But a poison pill in AB 5 essentially bars the state from using data in this way, completely disregarding the work of some of California's best teachers who have spent countless hours helping leaders think through new evaluation systems.
Earlier this week, two Teach Plus Teaching Policy Fellows (and current LAUSD teachers) went to Sacramento to meet with state legislators with the intent to share insights on effective tools to improve teacher evaluation in a way that works for teachers. Despite the legislators' willingness to hear the teachers' suggestions, they were reluctant to make any meaningful changes at this time. As it stands, AB 5 will effectively nullify the progress that has been made in creating this promising evaluation system.
Second, under AB 5, the new evaluation system is not required to inform personnel decisions, including layoffs. This is surely not in the best interest of California's kids, and directly contradicts an ESEA waiver requirement. Looming layoffs are a very real issue in California. There has been ongoing litigation about the disproportionate impact of teacher layoffs on the state's most impoverished schools, some of which face losing most of their teachers if layoffs are based on seniority rather than performance.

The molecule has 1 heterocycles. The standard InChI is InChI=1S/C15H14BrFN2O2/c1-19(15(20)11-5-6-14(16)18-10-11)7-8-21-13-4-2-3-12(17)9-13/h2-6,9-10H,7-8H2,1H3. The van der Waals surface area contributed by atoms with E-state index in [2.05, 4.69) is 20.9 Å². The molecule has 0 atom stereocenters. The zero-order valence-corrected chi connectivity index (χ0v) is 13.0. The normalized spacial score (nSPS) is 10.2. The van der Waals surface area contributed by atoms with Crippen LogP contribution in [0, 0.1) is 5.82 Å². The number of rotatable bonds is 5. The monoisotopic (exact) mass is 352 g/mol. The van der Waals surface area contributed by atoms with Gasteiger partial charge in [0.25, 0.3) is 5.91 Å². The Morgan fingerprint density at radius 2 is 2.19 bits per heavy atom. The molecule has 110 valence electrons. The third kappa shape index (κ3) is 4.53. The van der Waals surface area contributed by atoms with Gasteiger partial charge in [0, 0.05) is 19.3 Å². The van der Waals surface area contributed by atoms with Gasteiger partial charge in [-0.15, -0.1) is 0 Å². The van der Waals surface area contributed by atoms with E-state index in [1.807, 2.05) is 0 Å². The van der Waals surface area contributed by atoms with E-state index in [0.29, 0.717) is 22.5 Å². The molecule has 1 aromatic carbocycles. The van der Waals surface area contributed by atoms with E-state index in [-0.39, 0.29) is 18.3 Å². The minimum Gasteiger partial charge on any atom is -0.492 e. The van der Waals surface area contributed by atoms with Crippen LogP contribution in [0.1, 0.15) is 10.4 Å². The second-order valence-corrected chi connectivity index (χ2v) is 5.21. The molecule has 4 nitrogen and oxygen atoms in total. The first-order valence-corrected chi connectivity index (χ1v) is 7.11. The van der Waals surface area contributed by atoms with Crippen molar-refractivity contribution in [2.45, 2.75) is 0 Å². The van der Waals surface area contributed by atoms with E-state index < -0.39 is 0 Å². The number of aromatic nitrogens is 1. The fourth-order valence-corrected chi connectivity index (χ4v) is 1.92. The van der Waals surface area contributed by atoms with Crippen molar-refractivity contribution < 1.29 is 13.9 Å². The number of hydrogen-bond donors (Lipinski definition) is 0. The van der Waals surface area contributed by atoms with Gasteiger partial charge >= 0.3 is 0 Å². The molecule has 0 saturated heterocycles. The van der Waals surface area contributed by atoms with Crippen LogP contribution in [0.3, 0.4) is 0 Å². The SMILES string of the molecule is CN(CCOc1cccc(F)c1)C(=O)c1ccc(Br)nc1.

If Congress imposes sequestration next year, California schools would lose at least $240 million, potentially increasing furloughs and layoffs. Legislators willing to forfeit future federal funds by voting "yes" on AB 5 are not rearranging deck chairs on the Titanic -- they are throwing life-preservers overboard as the iceberg looms.
Third, AB 5 repeals California's statewide requirement that principal job performance evaluations be based in part on student growth. It is unfair to expect students and teachers to perform and not hold those same standards for administrators. Here, once again, AB 5 is not aligned with the ESEA waiver criteria.